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Borough approves $56 million minimum school district contribution

Borough Assembly members hear testimony from teacher union president LaDawn Druce on Tuesday, May 7.
Riley Board
Borough Assembly members hear testimony from teacher union president LaDawn Druce on Tuesday, May 7.

The Kenai Peninsula Borough Assembly approved a $56.2 million contribution to the borough’s school district for the next fiscal year at its Tuesday night meeting.

The borough can provide up to a certain amount of money to the school district based on a percentage of assessed property tax value, calculated by mills or basic need. Borough officials said Tuesday that the school district originally requested $56 million, then increased their ask by $2 million after using the other calculation approach.

The number approved Tuesday night is just a floor — the borough can still contribute more money up to the cap.

Borough Mayor Peter Micciche said he wants to support the school district, but called on the state legislature to step up and provide more funding. The state’s contribution to districts hasn’t meaningfully increased since 2017.

“The state has to meet their constitutional requirement to fund education, and we can’t cover the gap no matter what if they don’t. It’s simply not possible. Eroding into what they should be paying not only doesn’t make sense, but it’s unaffordable to our own residents,” Micciche said during a committee meeting Tuesday afternoon. “They continue to shift more and more costs to the local governments. It’s time to stand up. If we don’t stand up here, we need to bring communities together, and stand up in a court of law.”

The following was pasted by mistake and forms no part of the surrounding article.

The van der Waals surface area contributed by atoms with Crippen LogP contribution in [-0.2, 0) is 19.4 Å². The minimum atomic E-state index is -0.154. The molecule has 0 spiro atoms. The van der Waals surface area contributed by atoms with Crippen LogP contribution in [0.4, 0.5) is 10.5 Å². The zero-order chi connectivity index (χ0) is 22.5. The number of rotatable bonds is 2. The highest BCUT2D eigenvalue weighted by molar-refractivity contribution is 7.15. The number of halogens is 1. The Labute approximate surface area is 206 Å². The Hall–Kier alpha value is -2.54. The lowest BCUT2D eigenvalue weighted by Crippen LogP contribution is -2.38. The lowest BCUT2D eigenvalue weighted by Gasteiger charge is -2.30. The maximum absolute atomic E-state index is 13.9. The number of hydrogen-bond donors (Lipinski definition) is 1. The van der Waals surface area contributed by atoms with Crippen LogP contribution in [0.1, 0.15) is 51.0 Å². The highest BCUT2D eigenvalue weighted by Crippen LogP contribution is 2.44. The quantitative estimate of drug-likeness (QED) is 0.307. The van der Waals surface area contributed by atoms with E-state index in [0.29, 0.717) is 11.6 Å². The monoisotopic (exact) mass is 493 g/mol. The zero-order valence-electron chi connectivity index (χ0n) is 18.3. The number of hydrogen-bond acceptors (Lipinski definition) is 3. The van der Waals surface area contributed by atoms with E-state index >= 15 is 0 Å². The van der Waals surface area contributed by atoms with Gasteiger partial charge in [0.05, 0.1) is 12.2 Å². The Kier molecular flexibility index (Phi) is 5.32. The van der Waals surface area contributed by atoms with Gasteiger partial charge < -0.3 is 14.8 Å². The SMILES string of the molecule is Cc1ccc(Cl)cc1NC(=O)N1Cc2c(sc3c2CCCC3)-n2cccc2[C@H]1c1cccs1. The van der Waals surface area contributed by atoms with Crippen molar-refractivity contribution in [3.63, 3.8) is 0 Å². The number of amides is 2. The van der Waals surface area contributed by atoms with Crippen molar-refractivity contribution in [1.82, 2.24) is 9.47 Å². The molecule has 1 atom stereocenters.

Borough Finance Director Brandi Harbaugh presented about the broader boroughwide budget, which will receive public hearings at the next two assembly meetings. It includes two decreased mill rates, in the North Peninsula Recreation Service Area and South Peninsula Hospital Service Area, and a mill rate increase for the Western Emergency Service Area, which includes Ninilchik and Anchor Point.

During the main assembly meeting Tuesday night, school district officials including Superintendent Clayton Holland, Board of Education President Zen Kelly and teacher union president LaDawn Druce thanked the borough for setting the minimum, and its communicative approach.

“I appreciate that the floor is set at this, and I think it is a very financially prudent decision by the mayor and by the assembly to start at this point. I completely understand it,” said Kelly. “And I know that if we’re in a bind and there is additional need that we need, I feel like we can come to you and request that.”

The school district contribution passed unanimously on the assembly’s consent agenda.

The district is still waiting to see if the state legislature will provide a one-time or permanent increase to per-student funding. Both the House and Senate have included $175 million in their proposed operating budgets, and Gov. Mike Dunleavy recently reversed his stance and signaled potential support.

The regular legislative session ends May 15, a week from today.

Riley Board is a Report For America participant and senior reporter at KDLL covering rural communities on the central Kenai Peninsula.
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